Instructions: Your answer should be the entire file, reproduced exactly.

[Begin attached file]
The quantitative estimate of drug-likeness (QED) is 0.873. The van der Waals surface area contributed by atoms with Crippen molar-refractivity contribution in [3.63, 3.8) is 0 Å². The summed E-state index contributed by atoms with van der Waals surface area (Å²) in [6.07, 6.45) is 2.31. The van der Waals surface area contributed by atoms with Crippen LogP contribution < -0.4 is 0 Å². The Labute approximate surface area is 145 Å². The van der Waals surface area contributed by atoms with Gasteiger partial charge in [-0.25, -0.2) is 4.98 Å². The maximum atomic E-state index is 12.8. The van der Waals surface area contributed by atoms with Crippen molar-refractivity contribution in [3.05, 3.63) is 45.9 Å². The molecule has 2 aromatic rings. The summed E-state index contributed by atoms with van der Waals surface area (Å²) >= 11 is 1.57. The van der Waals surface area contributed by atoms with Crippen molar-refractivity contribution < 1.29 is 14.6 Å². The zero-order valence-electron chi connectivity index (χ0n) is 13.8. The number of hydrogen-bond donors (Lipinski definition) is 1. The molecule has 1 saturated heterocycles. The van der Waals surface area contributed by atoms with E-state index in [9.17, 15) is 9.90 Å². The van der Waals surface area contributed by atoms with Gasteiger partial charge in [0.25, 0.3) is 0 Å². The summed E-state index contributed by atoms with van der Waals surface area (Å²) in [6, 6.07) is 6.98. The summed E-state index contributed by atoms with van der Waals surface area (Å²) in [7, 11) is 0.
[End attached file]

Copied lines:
The quantitative estimate of drug-likeness (QED) is 0.873. The van der Waals surface area contributed by atoms with Crippen molar-refractivity contribution in [3.63, 3.8) is 0 Å². The summed E-state index contributed by atoms with van der Waals surface area (Å²) in [6.07, 6.45) is 2.31. The van der Waals surface area contributed by atoms with Crippen LogP contribution < -0.4 is 0 Å². The Labute approximate surface area is 145 Å². The van der Waals surface area contributed by atoms with Gasteiger partial charge in [-0.25, -0.2) is 4.98 Å². The maximum atomic E-state index is 12.8. The van der Waals surface area contributed by atoms with Crippen molar-refractivity contribution in [3.05, 3.63) is 45.9 Å². The molecule has 2 aromatic rings. The summed E-state index contributed by atoms with van der Waals surface area (Å²) >= 11 is 1.57. The van der Waals surface area contributed by atoms with Crippen molar-refractivity contribution < 1.29 is 14.6 Å². The zero-order valence-electron chi connectivity index (χ0n) is 13.8. The number of hydrogen-bond donors (Lipinski definition) is 1. The molecule has 1 saturated heterocycles. The van der Waals surface area contributed by atoms with E-state index in [9.17, 15) is 9.90 Å². The van der Waals surface area contributed by atoms with Gasteiger partial charge in [0.25, 0.3) is 0 Å². The summed E-state index contributed by atoms with van der Waals surface area (Å²) in [6, 6.07) is 6.98. The summed E-state index contributed by atoms with van der Waals surface area (Å²) in [7, 11) is 0.